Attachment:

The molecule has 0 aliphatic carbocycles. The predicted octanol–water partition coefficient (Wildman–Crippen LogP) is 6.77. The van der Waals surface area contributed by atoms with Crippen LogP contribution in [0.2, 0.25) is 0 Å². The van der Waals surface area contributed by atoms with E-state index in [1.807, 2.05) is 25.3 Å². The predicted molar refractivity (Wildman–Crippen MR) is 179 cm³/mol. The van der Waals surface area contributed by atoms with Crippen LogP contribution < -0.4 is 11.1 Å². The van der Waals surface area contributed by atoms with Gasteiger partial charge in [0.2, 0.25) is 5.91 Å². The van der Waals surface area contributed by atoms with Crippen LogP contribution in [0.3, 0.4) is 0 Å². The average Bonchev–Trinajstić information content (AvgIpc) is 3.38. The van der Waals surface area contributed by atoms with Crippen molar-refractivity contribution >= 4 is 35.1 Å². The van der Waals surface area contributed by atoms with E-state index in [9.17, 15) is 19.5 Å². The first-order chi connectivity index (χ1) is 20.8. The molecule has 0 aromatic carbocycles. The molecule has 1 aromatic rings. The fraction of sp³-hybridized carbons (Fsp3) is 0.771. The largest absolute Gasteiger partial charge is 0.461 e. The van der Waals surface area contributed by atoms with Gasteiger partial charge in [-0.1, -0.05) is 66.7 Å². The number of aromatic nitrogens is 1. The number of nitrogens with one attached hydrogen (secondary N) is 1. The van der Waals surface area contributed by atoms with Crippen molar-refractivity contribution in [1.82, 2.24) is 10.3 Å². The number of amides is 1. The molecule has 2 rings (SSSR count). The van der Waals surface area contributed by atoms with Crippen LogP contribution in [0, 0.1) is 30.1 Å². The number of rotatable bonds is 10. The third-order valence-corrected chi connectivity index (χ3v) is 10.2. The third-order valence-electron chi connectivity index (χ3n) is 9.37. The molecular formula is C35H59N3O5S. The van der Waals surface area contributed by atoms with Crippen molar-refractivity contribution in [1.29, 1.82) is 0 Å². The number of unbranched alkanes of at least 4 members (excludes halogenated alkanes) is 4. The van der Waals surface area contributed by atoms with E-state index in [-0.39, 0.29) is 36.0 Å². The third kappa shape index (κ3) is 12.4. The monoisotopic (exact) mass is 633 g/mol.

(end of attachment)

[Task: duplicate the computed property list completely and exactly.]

The molecule has 0 aliphatic carbocycles. The predicted octanol–water partition coefficient (Wildman–Crippen LogP) is 6.77. The van der Waals surface area contributed by atoms with Crippen LogP contribution in [0.2, 0.25) is 0 Å². The van der Waals surface area contributed by atoms with E-state index in [1.807, 2.05) is 25.3 Å². The predicted molar refractivity (Wildman–Crippen MR) is 179 cm³/mol. The van der Waals surface area contributed by atoms with Crippen LogP contribution < -0.4 is 11.1 Å². The van der Waals surface area contributed by atoms with Gasteiger partial charge in [0.2, 0.25) is 5.91 Å². The van der Waals surface area contributed by atoms with Crippen LogP contribution in [0.3, 0.4) is 0 Å². The average Bonchev–Trinajstić information content (AvgIpc) is 3.38. The van der Waals surface area contributed by atoms with Crippen molar-refractivity contribution >= 4 is 35.1 Å². The van der Waals surface area contributed by atoms with E-state index in [9.17, 15) is 19.5 Å². The first-order chi connectivity index (χ1) is 20.8. The molecule has 0 aromatic carbocycles. The molecule has 1 aromatic rings. The fraction of sp³-hybridized carbons (Fsp3) is 0.771. The largest absolute Gasteiger partial charge is 0.461 e. The van der Waals surface area contributed by atoms with Gasteiger partial charge in [-0.1, -0.05) is 66.7 Å². The number of aromatic nitrogens is 1. The number of nitrogens with one attached hydrogen (secondary N) is 1. The van der Waals surface area contributed by atoms with Crippen molar-refractivity contribution in [1.82, 2.24) is 10.3 Å². The number of amides is 1. The molecule has 2 rings (SSSR count). The van der Waals surface area contributed by atoms with Crippen LogP contribution in [0, 0.1) is 30.1 Å². The number of rotatable bonds is 10. The third-order valence-corrected chi connectivity index (χ3v) is 10.2. The third-order valence-electron chi connectivity index (χ3n) is 9.37. The molecular formula is C35H59N3O5S. The van der Waals surface area contributed by atoms with Crippen molar-refractivity contribution in [1.29, 1.82) is 0 Å². The number of unbranched alkanes of at least 4 members (excludes halogenated alkanes) is 4. The van der Waals surface area contributed by atoms with E-state index in [-0.39, 0.29) is 36.0 Å². The third kappa shape index (κ3) is 12.4. The monoisotopic (exact) mass is 633 g/mol.